For gay couples hoping for a military burial, the fight for love doesn’t end with death
Nancy Lynchild died of cancer in 2012. It was too soon. Too soon for Campbell, who lived another six years without the love of her life. Too soon for a nation that had not yet federally legalized same-sex marriage, leaving Campbell with little recourse when Veterans Affairs denied her request for Lynchild’s burial on the same hallowed ground to which other military spouses were entitled.
For most, the honor has been hard won with bravery and unerring love.
Brad Avakian was one of the Oregon state leaders who helped Lynchild secure a place for her wife at Willamette. In the process, he got to know the couple he describes as “remarkable.”
“The word ‘fight’ is used so often in politics it loses its meaning,” he told CNN. “But this was a fight.”
“Linda had expressed for so long the dismay that she and her father had given their entire careers to this country and this country would not recognize her as a human being in return,” Avakian said.
Avakian said his repeated appeals to then-President Barack Obama went unheeded. It was Eric Shinseki, former US secretary of Veterans Affairs, who advanced Campbell’s case and eventually granted her the waiver she needed for Lynchild’s burial.
Avakian and his wife remained close with Campbell after that. She showed them the apartment she bought across the river. When she died, Avakian spoke at her funeral. There was no pomp and bluster, he said. Just a feeling of warmth, of celebration. Of two people together again, as they should be.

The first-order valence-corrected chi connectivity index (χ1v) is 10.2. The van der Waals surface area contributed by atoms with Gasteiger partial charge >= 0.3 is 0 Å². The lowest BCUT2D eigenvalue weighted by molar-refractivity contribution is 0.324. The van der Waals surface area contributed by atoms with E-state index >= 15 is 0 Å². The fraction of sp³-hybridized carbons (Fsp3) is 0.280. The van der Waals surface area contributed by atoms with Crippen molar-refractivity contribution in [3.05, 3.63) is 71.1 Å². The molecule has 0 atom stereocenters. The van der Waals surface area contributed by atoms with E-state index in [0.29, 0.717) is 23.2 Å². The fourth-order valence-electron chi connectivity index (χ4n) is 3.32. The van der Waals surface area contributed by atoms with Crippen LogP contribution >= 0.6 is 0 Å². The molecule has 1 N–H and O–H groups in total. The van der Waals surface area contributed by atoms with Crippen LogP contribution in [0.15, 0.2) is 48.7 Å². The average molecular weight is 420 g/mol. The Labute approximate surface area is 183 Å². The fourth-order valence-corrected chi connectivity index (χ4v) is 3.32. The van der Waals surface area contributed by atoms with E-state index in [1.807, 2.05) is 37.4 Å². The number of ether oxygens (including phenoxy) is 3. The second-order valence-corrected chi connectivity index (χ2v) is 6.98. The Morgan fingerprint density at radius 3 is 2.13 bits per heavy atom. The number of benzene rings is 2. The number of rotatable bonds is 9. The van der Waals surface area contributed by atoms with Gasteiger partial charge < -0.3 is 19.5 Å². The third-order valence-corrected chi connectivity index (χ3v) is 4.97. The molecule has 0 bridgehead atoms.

“They were two of the most loving, compassionate people you’d ever want to meet,” he said. “Linda had a disciplined and driven military side to her, in beautiful combination with a loving, compassionate view of the world. It showed in everything she did, and it showed in her relationship.”
Taylor’s righteous defiance was a hallmark of her activism, her sister Karen Hicks said.
When Taylor took on the lawsuit, Hicks said she asked her sister if she thought she was taking on too much.
“She said, ‘No, when you feel strongly enough about something, you get it done.'”
A resting place at a national cemetery is a great honor for military veterans, one that was denied many same-sex couples until 2015. However, gay veterans have always fought for their right to be included and celebrated in such spaces.
To be recognized in death not only for their service, but for their true selves, was a righteous quarrel for these veterans, who served their country despite criminalization and oppression of their identities.
When Worthington died, the community came together to support Sims in his grief. After all, they were family.
“Family can be such a loaded word for LGBTQ people,” Wyma said. “So many have difficult relationships with their own families. That’s why chosen family is so important.”
It was very hot the day Wyma helped lay Sims to rest with his husband. Family — chosen and otherwise — were in abundant attendance. The military staff at the Dallas-Forth Worth cemetery were nothing but lovely, she said. In fact, it wasn’t until after the service that the true significance of the event dawned on her.
In the moment, under a searing Dallas sun, she was just grateful to pay remembrance to them as they were, and name the love they had chosen for each other.
“We were in a military place. There were people in uniform, guards nearby. And I felt free to speak about their time together,” she said. “It was a privilege to be able to speak openly about how much they loved each other.”
With time, more such couples are destined to find similar peace together. When they are laid to rest, the tireless battles of their forebears will ensure they are honored wholly — as veterans and as family.